Lose your laptop, bring the handheld
- 06 February, 2007 13:58
Relief may be in sight for road warriors weary of lugging 8-pound laptops from city to city, while packing another 10 pounds' worth of batteries, cables and peripherals -- perhaps even a portable slide projector for making presentations.
That kind of load can literally become a pain in the back for business travellers. But within two years, consumer-centric smartphone technologies will emerge to enable the development of lightweight handheld devices that support e-mail, word processing and even slide presentations, according to Nick Jones, a Gartner analyst who spoke Monday at the consulting firm's Wireless & Mobile Summit 2007 here.
"We've found many Gartner clients asking for something to replace the laptop on short trips," Jones said in an interview after his presentation. "Face it -- it's a brick that just sits there."
Already, travelling users can run e-mail and other applications on numerous handhelds. But the inability to run PowerPoint or other slide presentations off of the devices is a big problem, Jones said in his session. "Road warriors can do editing and e-mail on handhelds, but what usually kills you today is you can't project PowerPoint," he said.
But Jones predicted that as early as next year, handheld vendors will begin shipping devices with VGA output ports for connections to projectors. He said several handheld makers have put VGA outputs on their product road maps, including Taiwan-based High Tech Computer Corp. for its upcoming HTC X7500 device.
"In two more years, there will be a good range of mobile laptop and mobile phone devices" to replace the conventional laptop for short business trips, Jones said. He noted that a typical traveller might expect to carry a smart phone equipped with Bluetooth short-range wireless connectivity and a Bluetooth keyboard.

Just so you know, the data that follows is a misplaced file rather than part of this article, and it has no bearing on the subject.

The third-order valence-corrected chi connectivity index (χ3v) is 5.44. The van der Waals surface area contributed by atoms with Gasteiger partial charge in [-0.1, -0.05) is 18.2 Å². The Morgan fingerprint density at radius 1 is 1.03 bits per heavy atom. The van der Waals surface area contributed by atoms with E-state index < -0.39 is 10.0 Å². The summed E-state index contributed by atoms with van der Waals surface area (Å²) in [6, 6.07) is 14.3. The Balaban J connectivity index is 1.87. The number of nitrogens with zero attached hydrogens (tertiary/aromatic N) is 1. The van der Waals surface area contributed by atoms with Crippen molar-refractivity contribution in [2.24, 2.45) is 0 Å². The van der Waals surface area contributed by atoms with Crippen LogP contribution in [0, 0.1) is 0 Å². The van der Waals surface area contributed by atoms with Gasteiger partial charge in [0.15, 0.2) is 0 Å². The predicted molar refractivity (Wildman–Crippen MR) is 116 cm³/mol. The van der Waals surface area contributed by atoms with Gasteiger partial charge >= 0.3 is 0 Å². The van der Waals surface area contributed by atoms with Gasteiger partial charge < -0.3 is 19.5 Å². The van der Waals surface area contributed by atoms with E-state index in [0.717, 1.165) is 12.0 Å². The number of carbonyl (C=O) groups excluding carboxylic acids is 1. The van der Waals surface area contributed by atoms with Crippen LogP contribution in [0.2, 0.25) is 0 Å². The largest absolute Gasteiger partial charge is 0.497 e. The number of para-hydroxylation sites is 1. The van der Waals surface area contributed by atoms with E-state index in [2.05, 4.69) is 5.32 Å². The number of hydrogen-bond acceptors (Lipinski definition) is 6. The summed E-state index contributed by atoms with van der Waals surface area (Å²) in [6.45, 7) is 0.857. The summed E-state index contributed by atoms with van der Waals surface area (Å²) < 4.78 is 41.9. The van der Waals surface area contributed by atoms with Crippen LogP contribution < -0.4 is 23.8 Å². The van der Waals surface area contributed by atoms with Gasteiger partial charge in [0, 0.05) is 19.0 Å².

In addition to more functional smartphones, Jones foresees the development of ultramobile PCs that are smaller than the smallest PCs now on the market.
Bob Bracey, a systems integrator at Florida Technology Inc. in Jacksonville, Fla., said he's very familiar with the cry from mobile users for fewer and lighter devices. "We hear that all the time," he said, adding that Florida Technology currently is working with a large company that is rolling out unspecified devices to about 5,000 sales workers.
Bracey said he's hopeful about the HTC X7500, which will have a screen about 5 inches wide -- making it larger than existing smartphone screens but much smaller than the ones on laptops.
Previously, the Sony Vaio notebook PC was sought by many business executives because it's lightweight, Bracey said. But carrying the peripherals that come with the Vaio has detracted from its appeal, he noted. In addition, the Vaio and many small laptops "still take too long to boot and have been fraught with other connection problems," he said, pointing to the instant-on capabilities of smartphones and other smaller devices as one of their big selling points.
Neal Dillard, chief of wide area network management for the federal court system in Washington, said he would like to avoid taking a laptop on short trips but usually must do so because he makes many presentations while on the road. Sometimes, Dillard has been able to leave his laptop in the office and travel only with his BlackBerry device, but that's only if he doesn't have any presentations scheduled.
Dillard and his staff support nearly 30,000 U.S. Courts users, including judges and probation officers, on BlackBerry devices or other handhelds. Like him, he said, "they want to be able to do their work anywhere."
The looming advent of handhelds that can handle all of a mobile user's application needs is a good example of how consumer technologies are really driving what will be used in the workplace in coming years, Jones told the crowd of IT managers at the Gartner conference.
"Consumer mobile technology resistance is useless, so manage it," Jones said, borrowing a line from The Hitchhiker's Guide to the Galaxy. "All the cool innovations come from the consumer side."
Corporate IT shops are beginning to recognize the impact of consumer technologies on their workers, according to Jones. For example, he cited a survey of 100 IT managers in Australia that Gartner conducted last November showing that a majority felt ad hoc collaboration tools such as SMS and instant messaging would be valuable to their companies by 2010.
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